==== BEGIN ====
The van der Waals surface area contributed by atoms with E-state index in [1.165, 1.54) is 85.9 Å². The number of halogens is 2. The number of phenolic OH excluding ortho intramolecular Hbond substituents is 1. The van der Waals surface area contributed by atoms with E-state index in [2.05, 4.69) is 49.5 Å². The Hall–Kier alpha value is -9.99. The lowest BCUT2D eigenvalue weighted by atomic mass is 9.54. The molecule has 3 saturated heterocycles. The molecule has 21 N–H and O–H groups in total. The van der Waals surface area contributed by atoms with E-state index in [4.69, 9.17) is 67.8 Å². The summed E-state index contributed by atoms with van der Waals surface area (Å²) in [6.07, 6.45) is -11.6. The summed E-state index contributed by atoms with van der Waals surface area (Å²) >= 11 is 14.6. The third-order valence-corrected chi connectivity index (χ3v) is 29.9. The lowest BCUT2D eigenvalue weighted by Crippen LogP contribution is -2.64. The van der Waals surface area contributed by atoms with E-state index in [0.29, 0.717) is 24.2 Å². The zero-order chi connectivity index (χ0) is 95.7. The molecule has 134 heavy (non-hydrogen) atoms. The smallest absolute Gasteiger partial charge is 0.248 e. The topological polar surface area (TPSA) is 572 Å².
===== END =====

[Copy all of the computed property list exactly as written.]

The van der Waals surface area contributed by atoms with E-state index in [1.165, 1.54) is 85.9 Å². The number of halogens is 2. The number of phenolic OH excluding ortho intramolecular Hbond substituents is 1. The van der Waals surface area contributed by atoms with E-state index in [2.05, 4.69) is 49.5 Å². The Hall–Kier alpha value is -9.99. The lowest BCUT2D eigenvalue weighted by atomic mass is 9.54. The molecule has 3 saturated heterocycles. The molecule has 21 N–H and O–H groups in total. The van der Waals surface area contributed by atoms with E-state index in [4.69, 9.17) is 67.8 Å². The summed E-state index contributed by atoms with van der Waals surface area (Å²) in [6.07, 6.45) is -11.6. The summed E-state index contributed by atoms with van der Waals surface area (Å²) >= 11 is 14.6. The third-order valence-corrected chi connectivity index (χ3v) is 29.9. The lowest BCUT2D eigenvalue weighted by Crippen LogP contribution is -2.64. The van der Waals surface area contributed by atoms with E-state index in [0.29, 0.717) is 24.2 Å². The zero-order chi connectivity index (χ0) is 95.7. The molecule has 134 heavy (non-hydrogen) atoms. The smallest absolute Gasteiger partial charge is 0.248 e. The topological polar surface area (TPSA) is 572 Å².